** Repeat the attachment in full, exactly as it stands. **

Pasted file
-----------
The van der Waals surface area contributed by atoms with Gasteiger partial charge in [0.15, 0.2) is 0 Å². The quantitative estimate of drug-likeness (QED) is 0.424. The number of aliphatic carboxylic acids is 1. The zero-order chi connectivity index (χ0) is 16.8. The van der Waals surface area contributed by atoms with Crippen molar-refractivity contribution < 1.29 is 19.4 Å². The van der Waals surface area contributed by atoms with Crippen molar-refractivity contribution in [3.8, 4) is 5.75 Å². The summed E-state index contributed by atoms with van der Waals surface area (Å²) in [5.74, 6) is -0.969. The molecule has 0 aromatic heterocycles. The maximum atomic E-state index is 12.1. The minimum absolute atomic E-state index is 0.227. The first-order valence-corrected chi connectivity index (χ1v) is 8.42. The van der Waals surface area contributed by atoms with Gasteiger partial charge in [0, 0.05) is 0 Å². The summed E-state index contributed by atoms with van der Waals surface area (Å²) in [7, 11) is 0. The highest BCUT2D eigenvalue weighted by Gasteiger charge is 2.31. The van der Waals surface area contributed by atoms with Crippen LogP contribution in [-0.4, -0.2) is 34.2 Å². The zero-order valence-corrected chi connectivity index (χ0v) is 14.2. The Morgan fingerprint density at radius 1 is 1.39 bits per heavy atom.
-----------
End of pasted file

The van der Waals surface area contributed by atoms with Gasteiger partial charge in [0.15, 0.2) is 0 Å². The quantitative estimate of drug-likeness (QED) is 0.424. The number of aliphatic carboxylic acids is 1. The zero-order chi connectivity index (χ0) is 16.8. The van der Waals surface area contributed by atoms with Crippen molar-refractivity contribution < 1.29 is 19.4 Å². The van der Waals surface area contributed by atoms with Crippen molar-refractivity contribution in [3.8, 4) is 5.75 Å². The summed E-state index contributed by atoms with van der Waals surface area (Å²) in [5.74, 6) is -0.969. The molecule has 0 aromatic heterocycles. The maximum atomic E-state index is 12.1. The minimum absolute atomic E-state index is 0.227. The first-order valence-corrected chi connectivity index (χ1v) is 8.42. The van der Waals surface area contributed by atoms with Gasteiger partial charge in [0, 0.05) is 0 Å². The summed E-state index contributed by atoms with van der Waals surface area (Å²) in [7, 11) is 0. The highest BCUT2D eigenvalue weighted by Gasteiger charge is 2.31. The van der Waals surface area contributed by atoms with Crippen LogP contribution in [-0.4, -0.2) is 34.2 Å². The zero-order valence-corrected chi connectivity index (χ0v) is 14.2. The Morgan fingerprint density at radius 1 is 1.39 bits per heavy atom.